Performing app-only operations on SharePoint Online through Azure AD

As all the shock and aw announcements were made this week at //build, Microsoft quietly turned on the ability to make app-only calls into SharePoint Online using Azure AD. The enables a whole new variety of scenarios that SharePoint Online and ACS couldn’t alone deliver (such as leveraging multiple services secured by Azure AD). It also provides a more secure way of performing background operations against Office 365 services (more on that later). In this post, I will provide a step-by-step outline for creating a background process that talks to SharePoint Online and can run as an Azure Web Job.

Azure AD App-only vs. ACS App-only

Before jumping into the technical gymnastics of implementation, you might wonder why not just use SharePoint and appregnew.aspx/appinv.aspx to register an app that has app-only permissions? After all, this is a popular approach and has been well documented by numerous people including myself. Well, consider the scenario where you want a background or anonymous service to leverage more than just SharePoint. Applications defined through Azure Active Directory can leverage the full breadth of the common consent framework. That is, they can connect to any service that is defined in Azure AD and offers application permissions. Secondly, these applications (are in my opinion) a little more secure since their trust is established through a certificate instead of an application secret that ACS uses.

Getting Started

Applications defined in Azure AD are allowed to make app-only calls by sharing a certificate with Azure AD. Azure AD will get the public key certificate and the app will get the private key certificate. Although a trusted certificate should be used for production deployments, makecert/self-signed certificates are fine for testing/debugging (similar to local web debugging with https). Here are the steps to generate a self-signed certificate with makecert.exe and exporting it for use with Azure AD.

Part 1: Generate a Self-signed Certificate

1. Open Visual Studio Tools Command Prompt

2. Run makecert.exe with the following syntax:

makecert -r -pe -n "CN=MyCompanyName MyAppName Cert" -b 12/15/2014 -e 12/15/2016 -ss my -len 2048Example:makecert -r -pe -n "CN=Richdizz O365AppOnly Cert" -b 05/03/2015 -e 05/03/2017 -ss my -len 2048


3. Run mmc.exe and add snap-in for Certificates >> My user account

4. Locate the certificate from step 2 in the Personal certificate store


5. Right-click and select All tasks >> Export

6. Complete the Certificate Export Wizard twice…once with the private key (specify a password and save as .pfx) and once without the private key (save as .cer)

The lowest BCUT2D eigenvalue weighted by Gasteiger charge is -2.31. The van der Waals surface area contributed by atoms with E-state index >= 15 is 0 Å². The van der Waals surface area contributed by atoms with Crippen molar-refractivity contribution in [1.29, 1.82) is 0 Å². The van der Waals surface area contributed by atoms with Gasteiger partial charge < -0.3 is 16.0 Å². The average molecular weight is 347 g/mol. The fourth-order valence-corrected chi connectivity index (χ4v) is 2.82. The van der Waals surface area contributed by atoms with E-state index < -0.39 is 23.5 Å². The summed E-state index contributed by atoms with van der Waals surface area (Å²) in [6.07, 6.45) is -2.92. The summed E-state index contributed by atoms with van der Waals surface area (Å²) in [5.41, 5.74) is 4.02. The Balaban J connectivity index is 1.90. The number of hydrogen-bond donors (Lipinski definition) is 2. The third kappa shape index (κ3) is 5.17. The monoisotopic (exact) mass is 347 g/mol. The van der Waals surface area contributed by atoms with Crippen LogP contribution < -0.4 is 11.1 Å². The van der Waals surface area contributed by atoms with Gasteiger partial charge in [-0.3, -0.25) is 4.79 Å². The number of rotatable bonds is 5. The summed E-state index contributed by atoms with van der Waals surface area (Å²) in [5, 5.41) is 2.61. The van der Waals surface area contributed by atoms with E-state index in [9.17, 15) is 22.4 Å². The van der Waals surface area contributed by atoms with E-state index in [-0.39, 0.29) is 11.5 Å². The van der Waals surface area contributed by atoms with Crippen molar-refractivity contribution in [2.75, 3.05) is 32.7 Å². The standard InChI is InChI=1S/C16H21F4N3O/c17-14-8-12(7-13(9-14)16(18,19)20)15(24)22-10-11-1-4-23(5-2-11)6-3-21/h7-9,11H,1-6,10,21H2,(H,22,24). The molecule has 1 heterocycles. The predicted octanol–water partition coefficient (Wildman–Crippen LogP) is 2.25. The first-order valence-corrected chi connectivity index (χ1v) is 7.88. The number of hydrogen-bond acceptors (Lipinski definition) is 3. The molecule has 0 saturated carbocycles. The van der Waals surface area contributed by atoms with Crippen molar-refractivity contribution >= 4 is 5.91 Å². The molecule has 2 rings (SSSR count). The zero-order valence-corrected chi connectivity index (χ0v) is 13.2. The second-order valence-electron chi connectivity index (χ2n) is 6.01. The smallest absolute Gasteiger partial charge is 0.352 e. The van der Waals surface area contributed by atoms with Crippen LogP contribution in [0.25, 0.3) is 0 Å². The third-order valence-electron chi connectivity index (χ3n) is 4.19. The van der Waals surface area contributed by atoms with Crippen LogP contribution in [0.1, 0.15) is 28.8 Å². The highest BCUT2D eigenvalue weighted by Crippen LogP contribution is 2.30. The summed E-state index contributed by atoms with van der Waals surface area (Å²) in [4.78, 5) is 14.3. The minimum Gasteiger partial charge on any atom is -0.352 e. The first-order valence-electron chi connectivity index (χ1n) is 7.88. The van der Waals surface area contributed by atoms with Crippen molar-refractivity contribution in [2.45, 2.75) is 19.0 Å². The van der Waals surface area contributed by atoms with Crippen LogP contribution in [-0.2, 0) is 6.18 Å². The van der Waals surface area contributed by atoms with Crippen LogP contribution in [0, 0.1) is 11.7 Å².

Part 2: Prepare the certificate public key for Azure AD

1. Open Windows PowerShell and run the following commands:

$certPath = Read-Host "Enter certificate path (.cer)"$cert = New-Object System.Security.Cryptography.X509Certificates.X509Certificate2$cert.Import($certPath)$rawCert = $cert.GetRawCertData()$base64Cert = [System.Convert]::ToBase64String($rawCert)$rawCertHash = $cert.GetCertHash()$base64CertHash = [System.Convert]::ToBase64String($rawCertHash)$KeyId = [System.Guid]::NewGuid().ToString()Write-Host $base64CertWrite-Host $base64CertHashWrite-Host $KeyId

2. Copy the values output for $base64Cert, $base64CertHash, and $KeyId for Part 3

Part 3: Create the Azure AD App

1. Log into the Azure Management Portal and go to the Azure Active Directory for your Office 365 tenant

2. Go to the Applications tab and select click the add button in the footer to manually add an Application

3. Select “Add an application my organization is developing”

4. Give the application a name, keep the default selection of “Web Application and/or Web API” and click the next arrow

5. Enter a Sign-on URL and App ID Uri (values of these don’t really matter other than being unique) and click next to create the application

6. Click on the “Configure” tab and scroll to the bottom of the page to the section titled “Permissions to other applications”

7. Select the desired “Application Permissions” such as permissions to SharePoint Online and/or Exchange Online and click the Save button in the footer

Part 4: Configure certificate public key for App

1. Click the Manage Manifest button in the footer and select “Download Manifest” to save the app manifest locally

2. Open the downloaded manifest file and locate the empty keyCredentials attribute

3. Update the keyCredentials attribute with the following settings:

Some Title

  "keyCredentials": [    {      "customKeyIdentifier": "<$base64CertHash FROM ABOVE>",      "keyId": "<$KeyId FROM ABOVE>",      "type": "AsymmetricX509Cert",      "usage": "Verify",      "value":  "<$base64Cert FROM ABOVE>"     }  ],Example:   "keyCredentials": [    {      "customKeyIdentifier": "r12cfITjq64d4FakvA3g3teZRQs=",      "keyId": "e0c93388-695e-426b-8202-4249f8664301",      "type": "AsymmetricX509Cert",      "usage": "Verify",      "value":  "MIIDIzCCAg+gAwI…shortened…hXvgAo0ElrOgrkh"     }  ],